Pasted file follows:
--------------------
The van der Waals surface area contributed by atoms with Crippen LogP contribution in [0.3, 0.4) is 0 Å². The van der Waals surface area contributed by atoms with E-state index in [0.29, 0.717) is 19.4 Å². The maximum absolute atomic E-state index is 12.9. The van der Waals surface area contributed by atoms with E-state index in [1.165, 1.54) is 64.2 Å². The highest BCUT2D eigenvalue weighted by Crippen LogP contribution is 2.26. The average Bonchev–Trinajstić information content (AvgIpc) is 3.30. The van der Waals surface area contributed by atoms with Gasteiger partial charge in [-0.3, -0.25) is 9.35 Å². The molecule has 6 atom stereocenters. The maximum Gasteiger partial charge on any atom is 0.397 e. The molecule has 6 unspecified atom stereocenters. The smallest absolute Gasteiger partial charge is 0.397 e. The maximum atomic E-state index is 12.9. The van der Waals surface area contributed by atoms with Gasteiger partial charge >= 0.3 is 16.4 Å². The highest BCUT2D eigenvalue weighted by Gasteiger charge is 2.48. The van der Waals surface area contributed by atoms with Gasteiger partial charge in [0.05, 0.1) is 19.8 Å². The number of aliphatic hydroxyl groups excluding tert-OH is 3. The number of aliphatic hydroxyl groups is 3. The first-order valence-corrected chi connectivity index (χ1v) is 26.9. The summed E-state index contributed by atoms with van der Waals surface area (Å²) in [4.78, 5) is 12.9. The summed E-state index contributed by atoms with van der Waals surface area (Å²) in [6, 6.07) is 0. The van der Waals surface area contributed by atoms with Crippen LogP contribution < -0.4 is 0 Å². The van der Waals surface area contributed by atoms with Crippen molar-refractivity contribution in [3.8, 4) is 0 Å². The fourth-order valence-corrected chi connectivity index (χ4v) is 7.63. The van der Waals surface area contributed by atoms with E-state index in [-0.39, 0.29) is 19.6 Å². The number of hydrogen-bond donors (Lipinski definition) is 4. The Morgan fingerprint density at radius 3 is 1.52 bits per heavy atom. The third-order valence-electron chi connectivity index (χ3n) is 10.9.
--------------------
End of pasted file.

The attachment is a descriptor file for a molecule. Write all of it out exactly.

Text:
The van der Waals surface area contributed by atoms with Crippen LogP contribution in [0.3, 0.4) is 0 Å². The van der Waals surface area contributed by atoms with E-state index in [0.29, 0.717) is 19.4 Å². The maximum absolute atomic E-state index is 12.9. The van der Waals surface area contributed by atoms with E-state index in [1.165, 1.54) is 64.2 Å². The highest BCUT2D eigenvalue weighted by Crippen LogP contribution is 2.26. The average Bonchev–Trinajstić information content (AvgIpc) is 3.30. The van der Waals surface area contributed by atoms with Gasteiger partial charge in [-0.3, -0.25) is 9.35 Å². The molecule has 6 atom stereocenters. The maximum Gasteiger partial charge on any atom is 0.397 e. The molecule has 6 unspecified atom stereocenters. The smallest absolute Gasteiger partial charge is 0.397 e. The maximum atomic E-state index is 12.9. The van der Waals surface area contributed by atoms with Gasteiger partial charge >= 0.3 is 16.4 Å². The highest BCUT2D eigenvalue weighted by Gasteiger charge is 2.48. The van der Waals surface area contributed by atoms with Gasteiger partial charge in [0.05, 0.1) is 19.8 Å². The number of aliphatic hydroxyl groups excluding tert-OH is 3. The number of aliphatic hydroxyl groups is 3. The first-order valence-corrected chi connectivity index (χ1v) is 26.9. The summed E-state index contributed by atoms with van der Waals surface area (Å²) in [4.78, 5) is 12.9. The summed E-state index contributed by atoms with van der Waals surface area (Å²) in [6, 6.07) is 0. The van der Waals surface area contributed by atoms with Crippen LogP contribution < -0.4 is 0 Å². The van der Waals surface area contributed by atoms with Crippen molar-refractivity contribution in [3.8, 4) is 0 Å². The fourth-order valence-corrected chi connectivity index (χ4v) is 7.63. The van der Waals surface area contributed by atoms with E-state index in [-0.39, 0.29) is 19.6 Å². The number of hydrogen-bond donors (Lipinski definition) is 4. The Morgan fingerprint density at radius 3 is 1.52 bits per heavy atom. The third-order valence-electron chi connectivity index (χ3n) is 10.9.